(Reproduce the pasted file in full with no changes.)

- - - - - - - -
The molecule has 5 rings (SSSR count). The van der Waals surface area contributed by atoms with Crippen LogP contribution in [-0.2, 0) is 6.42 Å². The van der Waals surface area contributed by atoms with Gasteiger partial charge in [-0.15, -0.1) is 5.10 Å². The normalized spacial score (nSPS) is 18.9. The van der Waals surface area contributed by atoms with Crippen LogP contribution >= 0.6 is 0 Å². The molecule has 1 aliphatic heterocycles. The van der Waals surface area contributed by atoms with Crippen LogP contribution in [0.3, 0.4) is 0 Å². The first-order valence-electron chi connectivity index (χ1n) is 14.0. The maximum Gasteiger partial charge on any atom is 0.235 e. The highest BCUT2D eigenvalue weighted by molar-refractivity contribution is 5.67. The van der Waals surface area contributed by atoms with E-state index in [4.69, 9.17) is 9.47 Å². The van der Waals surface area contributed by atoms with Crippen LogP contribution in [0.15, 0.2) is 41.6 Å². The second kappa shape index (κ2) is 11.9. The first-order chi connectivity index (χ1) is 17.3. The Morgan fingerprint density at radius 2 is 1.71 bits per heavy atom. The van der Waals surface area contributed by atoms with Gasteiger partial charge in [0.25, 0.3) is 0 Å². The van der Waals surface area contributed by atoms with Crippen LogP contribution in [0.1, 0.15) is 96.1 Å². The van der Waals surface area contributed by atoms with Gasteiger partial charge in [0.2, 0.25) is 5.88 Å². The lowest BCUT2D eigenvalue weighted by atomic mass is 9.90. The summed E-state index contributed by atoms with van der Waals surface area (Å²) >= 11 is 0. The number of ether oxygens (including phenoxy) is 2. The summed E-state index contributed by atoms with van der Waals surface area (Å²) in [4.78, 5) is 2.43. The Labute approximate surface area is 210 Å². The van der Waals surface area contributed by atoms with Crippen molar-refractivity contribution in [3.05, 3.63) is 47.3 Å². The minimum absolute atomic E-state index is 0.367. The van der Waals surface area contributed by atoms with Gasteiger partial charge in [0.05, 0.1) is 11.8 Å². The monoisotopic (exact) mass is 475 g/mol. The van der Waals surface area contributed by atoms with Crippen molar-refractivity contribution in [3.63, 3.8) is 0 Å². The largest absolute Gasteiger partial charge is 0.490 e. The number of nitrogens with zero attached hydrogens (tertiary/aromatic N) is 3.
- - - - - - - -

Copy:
The molecule has 5 rings (SSSR count). The van der Waals surface area contributed by atoms with Crippen LogP contribution in [-0.2, 0) is 6.42 Å². The van der Waals surface area contributed by atoms with Gasteiger partial charge in [-0.15, -0.1) is 5.10 Å². The normalized spacial score (nSPS) is 18.9. The van der Waals surface area contributed by atoms with Crippen LogP contribution >= 0.6 is 0 Å². The molecule has 1 aliphatic heterocycles. The van der Waals surface area contributed by atoms with Crippen LogP contribution in [0.3, 0.4) is 0 Å². The first-order valence-electron chi connectivity index (χ1n) is 14.0. The maximum Gasteiger partial charge on any atom is 0.235 e. The highest BCUT2D eigenvalue weighted by molar-refractivity contribution is 5.67. The van der Waals surface area contributed by atoms with E-state index in [4.69, 9.17) is 9.47 Å². The van der Waals surface area contributed by atoms with Crippen LogP contribution in [0.15, 0.2) is 41.6 Å². The second kappa shape index (κ2) is 11.9. The first-order chi connectivity index (χ1) is 17.3. The Morgan fingerprint density at radius 2 is 1.71 bits per heavy atom. The van der Waals surface area contributed by atoms with Gasteiger partial charge in [0.25, 0.3) is 0 Å². The van der Waals surface area contributed by atoms with Crippen LogP contribution in [0.1, 0.15) is 96.1 Å². The van der Waals surface area contributed by atoms with Gasteiger partial charge in [0.2, 0.25) is 5.88 Å². The lowest BCUT2D eigenvalue weighted by atomic mass is 9.90. The summed E-state index contributed by atoms with van der Waals surface area (Å²) >= 11 is 0. The number of ether oxygens (including phenoxy) is 2. The summed E-state index contributed by atoms with van der Waals surface area (Å²) in [4.78, 5) is 2.43. The Labute approximate surface area is 210 Å². The van der Waals surface area contributed by atoms with Crippen molar-refractivity contribution in [3.05, 3.63) is 47.3 Å². The minimum absolute atomic E-state index is 0.367. The van der Waals surface area contributed by atoms with Gasteiger partial charge in [0.05, 0.1) is 11.8 Å². The monoisotopic (exact) mass is 475 g/mol. The van der Waals surface area contributed by atoms with Crippen molar-refractivity contribution in [3.63, 3.8) is 0 Å². The largest absolute Gasteiger partial charge is 0.490 e. The number of nitrogens with zero attached hydrogens (tertiary/aromatic N) is 3.